Introduction to Mnesia I


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Today in my Advanced Concepts in Operating Systems class I led the discussion on the Mnesia paper from PADL’99, while this paper has numerous typos it does do an excellent job highlighting the features and advantages of Mnesia. For those of you who are unaware, Mnesia is a distributed, fault-tolerant object DBMS written in Erlang. One thing about Mnesia that I have found to be lacking is a tutorial written for the lay person from the ground up, this gap I intend to try and fill. This multi-segment tutorial assumes you have knowledge of Erlang, and the basic ┬áconcepts of manipulating data with DBMSes, other than that, I hope to provide enough information and code to demystify a fairly complex system. However, I still am on the road to mastery, so if I make any errors, or you have any tips for improvement, I’d be happy to add them in.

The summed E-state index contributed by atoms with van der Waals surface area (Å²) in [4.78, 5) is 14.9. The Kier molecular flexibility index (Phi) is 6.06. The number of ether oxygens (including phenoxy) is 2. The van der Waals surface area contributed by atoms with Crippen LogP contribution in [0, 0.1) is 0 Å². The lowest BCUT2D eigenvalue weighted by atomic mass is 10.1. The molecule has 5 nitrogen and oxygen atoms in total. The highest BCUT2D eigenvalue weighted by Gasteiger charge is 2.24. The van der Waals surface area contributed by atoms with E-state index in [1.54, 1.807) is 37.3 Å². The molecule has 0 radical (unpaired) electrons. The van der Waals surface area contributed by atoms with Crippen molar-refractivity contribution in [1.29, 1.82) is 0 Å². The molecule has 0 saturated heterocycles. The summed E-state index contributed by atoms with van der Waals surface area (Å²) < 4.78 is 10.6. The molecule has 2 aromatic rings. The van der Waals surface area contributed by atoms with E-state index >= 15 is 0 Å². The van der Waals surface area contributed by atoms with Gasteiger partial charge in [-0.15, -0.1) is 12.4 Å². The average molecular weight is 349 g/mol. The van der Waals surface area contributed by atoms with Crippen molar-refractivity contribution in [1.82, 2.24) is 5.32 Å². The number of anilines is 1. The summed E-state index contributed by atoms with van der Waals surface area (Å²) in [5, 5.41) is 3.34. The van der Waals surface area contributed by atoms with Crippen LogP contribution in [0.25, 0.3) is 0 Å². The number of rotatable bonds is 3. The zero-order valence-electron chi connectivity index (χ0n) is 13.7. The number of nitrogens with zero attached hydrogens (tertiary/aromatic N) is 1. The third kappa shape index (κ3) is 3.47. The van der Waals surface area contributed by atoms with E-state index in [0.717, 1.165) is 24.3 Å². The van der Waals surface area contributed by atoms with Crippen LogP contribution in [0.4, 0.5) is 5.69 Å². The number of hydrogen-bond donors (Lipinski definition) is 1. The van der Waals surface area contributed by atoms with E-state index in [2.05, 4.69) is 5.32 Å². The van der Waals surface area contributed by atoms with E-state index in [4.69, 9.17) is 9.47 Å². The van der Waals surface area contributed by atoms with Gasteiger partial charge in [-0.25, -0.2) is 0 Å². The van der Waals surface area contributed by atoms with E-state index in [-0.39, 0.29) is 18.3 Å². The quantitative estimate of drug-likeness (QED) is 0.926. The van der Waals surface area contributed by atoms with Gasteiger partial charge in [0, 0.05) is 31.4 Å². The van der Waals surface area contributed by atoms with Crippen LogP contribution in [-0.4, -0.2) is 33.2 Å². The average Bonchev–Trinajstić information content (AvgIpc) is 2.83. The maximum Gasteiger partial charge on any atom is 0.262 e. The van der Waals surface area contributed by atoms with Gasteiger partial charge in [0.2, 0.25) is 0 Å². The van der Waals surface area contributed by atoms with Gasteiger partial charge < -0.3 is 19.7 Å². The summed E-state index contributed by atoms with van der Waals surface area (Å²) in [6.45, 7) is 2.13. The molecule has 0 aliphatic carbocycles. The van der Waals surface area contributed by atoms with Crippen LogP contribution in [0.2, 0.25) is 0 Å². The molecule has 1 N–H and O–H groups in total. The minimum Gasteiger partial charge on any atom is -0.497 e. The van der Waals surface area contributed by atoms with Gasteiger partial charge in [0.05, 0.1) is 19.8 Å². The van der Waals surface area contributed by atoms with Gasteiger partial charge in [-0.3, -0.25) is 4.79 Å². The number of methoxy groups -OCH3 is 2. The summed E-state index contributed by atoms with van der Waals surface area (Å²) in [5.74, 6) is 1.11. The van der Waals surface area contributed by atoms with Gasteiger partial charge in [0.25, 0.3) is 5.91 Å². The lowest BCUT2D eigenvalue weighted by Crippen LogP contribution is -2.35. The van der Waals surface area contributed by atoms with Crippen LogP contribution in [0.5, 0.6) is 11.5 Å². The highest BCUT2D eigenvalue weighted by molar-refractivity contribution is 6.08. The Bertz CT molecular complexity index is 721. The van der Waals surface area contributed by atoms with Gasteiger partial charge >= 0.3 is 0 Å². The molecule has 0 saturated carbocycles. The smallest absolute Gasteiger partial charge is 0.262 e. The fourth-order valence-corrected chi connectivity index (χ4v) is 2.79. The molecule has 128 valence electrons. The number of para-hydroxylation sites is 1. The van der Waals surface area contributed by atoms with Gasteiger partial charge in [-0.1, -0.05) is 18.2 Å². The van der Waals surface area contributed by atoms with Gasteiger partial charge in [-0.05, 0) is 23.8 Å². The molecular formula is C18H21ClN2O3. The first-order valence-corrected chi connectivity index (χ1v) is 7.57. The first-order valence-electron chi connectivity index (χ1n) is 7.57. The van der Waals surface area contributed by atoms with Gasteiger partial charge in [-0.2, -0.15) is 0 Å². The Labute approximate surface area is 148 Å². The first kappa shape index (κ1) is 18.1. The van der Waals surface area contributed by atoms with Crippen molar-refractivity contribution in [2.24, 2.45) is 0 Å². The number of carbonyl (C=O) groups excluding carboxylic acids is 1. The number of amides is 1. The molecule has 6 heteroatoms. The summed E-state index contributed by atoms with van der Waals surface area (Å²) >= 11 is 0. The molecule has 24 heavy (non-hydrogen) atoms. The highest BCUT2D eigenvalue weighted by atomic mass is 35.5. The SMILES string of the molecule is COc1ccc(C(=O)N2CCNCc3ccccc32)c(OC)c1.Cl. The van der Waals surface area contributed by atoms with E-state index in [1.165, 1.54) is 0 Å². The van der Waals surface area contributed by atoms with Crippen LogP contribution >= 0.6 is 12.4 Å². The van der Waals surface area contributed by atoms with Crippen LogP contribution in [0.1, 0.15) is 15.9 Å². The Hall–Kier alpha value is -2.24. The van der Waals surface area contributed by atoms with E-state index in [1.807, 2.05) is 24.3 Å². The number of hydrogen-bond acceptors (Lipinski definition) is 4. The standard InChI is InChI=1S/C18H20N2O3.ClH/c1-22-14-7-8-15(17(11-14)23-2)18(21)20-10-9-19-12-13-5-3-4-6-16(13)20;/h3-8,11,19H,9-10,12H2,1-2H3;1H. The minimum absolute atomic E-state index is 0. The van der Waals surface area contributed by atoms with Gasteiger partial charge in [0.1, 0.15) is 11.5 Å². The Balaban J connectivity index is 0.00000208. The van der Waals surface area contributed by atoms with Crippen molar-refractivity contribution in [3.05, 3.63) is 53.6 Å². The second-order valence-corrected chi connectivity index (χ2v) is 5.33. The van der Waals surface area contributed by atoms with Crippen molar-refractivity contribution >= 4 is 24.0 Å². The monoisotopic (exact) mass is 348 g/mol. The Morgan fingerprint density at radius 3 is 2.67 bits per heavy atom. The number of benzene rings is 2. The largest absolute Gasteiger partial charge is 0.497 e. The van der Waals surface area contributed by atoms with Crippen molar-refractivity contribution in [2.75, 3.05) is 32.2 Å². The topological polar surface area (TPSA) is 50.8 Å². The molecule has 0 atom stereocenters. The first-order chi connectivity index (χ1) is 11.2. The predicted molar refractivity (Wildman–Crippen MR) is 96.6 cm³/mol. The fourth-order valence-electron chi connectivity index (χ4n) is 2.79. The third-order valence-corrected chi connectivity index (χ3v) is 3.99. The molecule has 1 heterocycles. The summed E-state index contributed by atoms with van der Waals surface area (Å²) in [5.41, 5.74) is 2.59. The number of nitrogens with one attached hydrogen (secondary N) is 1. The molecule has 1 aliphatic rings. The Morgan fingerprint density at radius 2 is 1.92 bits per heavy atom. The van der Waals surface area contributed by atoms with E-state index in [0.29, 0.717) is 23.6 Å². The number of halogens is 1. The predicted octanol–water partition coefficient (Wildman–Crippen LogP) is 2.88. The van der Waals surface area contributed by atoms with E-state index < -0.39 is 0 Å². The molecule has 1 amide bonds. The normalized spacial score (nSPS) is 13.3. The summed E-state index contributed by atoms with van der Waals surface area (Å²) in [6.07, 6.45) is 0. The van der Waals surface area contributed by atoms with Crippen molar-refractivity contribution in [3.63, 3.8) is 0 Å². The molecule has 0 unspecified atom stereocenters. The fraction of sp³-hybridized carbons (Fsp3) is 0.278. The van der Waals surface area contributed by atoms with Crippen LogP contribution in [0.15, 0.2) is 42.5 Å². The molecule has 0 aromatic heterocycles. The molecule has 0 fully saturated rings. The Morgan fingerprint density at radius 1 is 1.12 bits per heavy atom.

To get started, start up the Erlang shell (erl) with a name, I will use -sname foo in the following examples. Below is a transcript of starting up and creating a disk-based

ranok@orion:~/Desktop$ erl -sname foo
Erlang R13B01 (erts-5.7.2) [source] [smp:2:2] [rq:2] [async-threads:0] [hipe] [kernel-poll:false]
 
Eshell V5.7.2  (abort with ^G)
(foo@orion)1> mnesia:create_schema([node()]).
ok
(foo@orion)2> mnesia:start().
ok

The most important call made here, create_schema, takes a list of nodes to replicate the schema table to on disk. You can add additional disk-based nodes or ram-based copies later (we’ll get to the details later). After you’ve created the schema (this will make a folder for all the Mnesia table data), you can start the application with the start function.

Now that we have the database running, we need at least one table to store the data in, we will start with a very simple record to just store simple key/value data. The nice thing about Mnesia, is that the data we store can be pretty much anything, from a simple atom to a function. We will start learning the basics from the mnesia_test module, which I have uploaded here.